When it comes to selecting a jury for a criminal trial, there are times during the general questioning of jurors in which either the prosecution or the defense objects to a particular juror. However, under New York law, these objections -- also known as challenges for cause -- can only be made for certain reasons.
For example, one of these reasons is that the juror will likely be unable to remain impartial after being presented with the evidence at the trial. Another objection may occur if the potential juror has some sort of relationship to those involved in the case that could prevent him or her from remaining impartial. Such relationships include being a relative by blood or having an affinity within six degrees to the defendant, the alleged victim, a witness to the case or an attorney involved in the case.
In addition, if a potential juror acted as a juror in a civil action against the accused regarding the same incident, there also may be a valid challenge for cause. If the crime carries with it the potential for the death penalty, a valid challenge for cause may exist if the potential juror has a strong and conscientious opinion either for or against the death penalty in a way that would prevent him or her from remaining totally impartial. There are other reasons a challenge for cause could be made, as well.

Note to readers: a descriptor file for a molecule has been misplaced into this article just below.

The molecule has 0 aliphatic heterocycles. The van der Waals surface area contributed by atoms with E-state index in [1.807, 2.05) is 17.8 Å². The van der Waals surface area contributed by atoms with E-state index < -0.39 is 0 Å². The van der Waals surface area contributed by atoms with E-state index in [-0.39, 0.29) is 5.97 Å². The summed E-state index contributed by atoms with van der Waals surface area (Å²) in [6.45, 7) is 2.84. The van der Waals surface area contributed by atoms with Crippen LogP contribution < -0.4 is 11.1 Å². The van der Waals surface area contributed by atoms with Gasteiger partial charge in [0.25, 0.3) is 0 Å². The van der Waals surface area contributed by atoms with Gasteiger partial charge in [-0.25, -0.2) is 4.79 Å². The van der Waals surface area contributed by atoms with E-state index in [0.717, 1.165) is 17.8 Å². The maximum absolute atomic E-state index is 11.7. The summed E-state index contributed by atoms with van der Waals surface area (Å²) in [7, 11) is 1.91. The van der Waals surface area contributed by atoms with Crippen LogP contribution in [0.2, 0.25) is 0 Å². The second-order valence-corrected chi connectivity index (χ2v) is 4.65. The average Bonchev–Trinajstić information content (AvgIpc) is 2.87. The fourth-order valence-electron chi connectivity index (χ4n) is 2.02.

If one of these challenges is successful, that juror will be dropped from the pool of jurors. Ultimately, it is usually the case that a 12-person jury will be formed. However, as many as six alternate jurors also may be sworn in, if necessary.
Going through the criminal trial process can be incredibly stressful and intimidating for someone who is accused of a crime, particularly when that person is innocent. However, criminal defense attorneys are available to take the lead in defending the accused and fighting for his or her rights.
Source: Laws of New York, Criminal Procedure, Article 270, accessed Sept. 29, 2014